“Air America’s objective is not, and never has been, to favor one party. We’re not out to polarize people. We’re rooting for America. I don’t mean that in a shallow, selling-the-flag sense. Patriotism is a very subjective thing. I think most people in this country want a better America and want to be proud of their country. Air American is concerned about where American is going and our position in the world. We’re concerned about the way this country treats the least of us and about the lack of safety nets; America seems to be the only first-world democratic country that doesn’t particularly care about its own citizens.

“That’s a function of our government. It’s terrible and I wish that we had another choice besides the duopoly of the Democratic and Republican parties. But let’s face facts. Whether you’re a Democrat or a Republican, you can’t beat corporatism in terms of getting policy. Money talks. We’ve got to get big corporate money and cronyism out of our system – and for once have a country that resembles the republic our founding fathers intended.

“Watergate did not flush out all the corruption in government. It only flushed out the Nixon corruption. Washington needs to operate much more visibly, as opposed to being underground. I’m really hoping that the public will be able to find out what’s been going on with our government, which we have not been able to see for a long, long time.”

Is Sheldon hopeful about the future of media? “If I didn’t have hope I don’t think I could get up in the morning. I’ve seen a very big shift in the way the major media is looking at their dissemination of news as sacred truths. It’s a fact that progress, or lack thereof, moves even the multinational media companies. Some media are dying; print and newspaper circulation is decreasing dramatically because they’re not appealing to the twenty-five to forty group. And they’re not watching network news, either. Younger people are really sick and tired of being thrown that garbage. So the audience is literally dying with the baby boomer generation.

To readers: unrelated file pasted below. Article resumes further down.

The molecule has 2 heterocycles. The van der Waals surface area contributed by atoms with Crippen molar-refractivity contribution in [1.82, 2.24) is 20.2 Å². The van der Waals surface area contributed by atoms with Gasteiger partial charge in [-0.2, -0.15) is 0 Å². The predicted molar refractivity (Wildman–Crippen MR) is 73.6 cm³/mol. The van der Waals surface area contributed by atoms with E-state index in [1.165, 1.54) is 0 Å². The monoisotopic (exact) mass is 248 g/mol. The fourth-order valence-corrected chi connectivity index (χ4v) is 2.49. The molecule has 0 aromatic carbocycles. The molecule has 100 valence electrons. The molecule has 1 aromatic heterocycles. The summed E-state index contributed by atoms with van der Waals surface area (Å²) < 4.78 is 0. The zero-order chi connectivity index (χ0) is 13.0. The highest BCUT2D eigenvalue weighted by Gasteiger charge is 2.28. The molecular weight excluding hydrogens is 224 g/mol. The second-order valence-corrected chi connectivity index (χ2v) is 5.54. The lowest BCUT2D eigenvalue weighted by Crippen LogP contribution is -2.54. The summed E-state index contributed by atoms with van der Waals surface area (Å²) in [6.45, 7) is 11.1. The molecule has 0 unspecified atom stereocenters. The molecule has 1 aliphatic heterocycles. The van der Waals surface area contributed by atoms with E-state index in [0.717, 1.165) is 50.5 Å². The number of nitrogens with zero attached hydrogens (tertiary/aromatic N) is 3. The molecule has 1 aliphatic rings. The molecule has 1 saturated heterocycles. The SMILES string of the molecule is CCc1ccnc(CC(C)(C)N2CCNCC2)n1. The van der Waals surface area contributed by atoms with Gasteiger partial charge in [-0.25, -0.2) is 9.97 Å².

“I think there will also be markets that will be captured by independent companies like Air America as long as they stay independent and are not bought out by another major media company. As a matter of fact, I would rather see media companies be pure. If there’s to be some future regulation, there should be a bill submitted to Congress preventing multinational corporations from owning media. These big conglomerates should be forced to divest themselves of media companies because that’s not the idea that the framers had about the freedom of speech and freedom of the press. We’re all threatened by the stranglehold large corporations have on America. No matter what industry you’re talking about, a few large conglomerates control it. In that sense, media is just another industry. But in another sense it’s the most important one, because that’s where people get their information.”



The Flip, by Jared Rosen and David Rippe, illuminates a clear path to a vibrant enlightened world where millions of people already live and thrive. It describes in vivid detail and real examples evidence of an upside down world in decay and a Right Side Up world of authentic beings bright with possibility.
The Flip is an owner’s manual for the twenty-first century full of insights, conversations with recognized experts, thought leaders, and visionaries, and actionable exercises and tips you can use to begin your own personal flip.

To read more about The Flip and additional interviews from other luminaries, experts and bestselling authors, please visit

The Flip is available at your local bookstore or online at, Barnes & Noble, Joseph-Beth, and Borders.


Home | Excerpts | The Authors | Meet the Flipsters | Contest | Press

Copyright © 2006 The Flip. All Rights Reserved.

Web site by Celestia International

To view corrections, click here.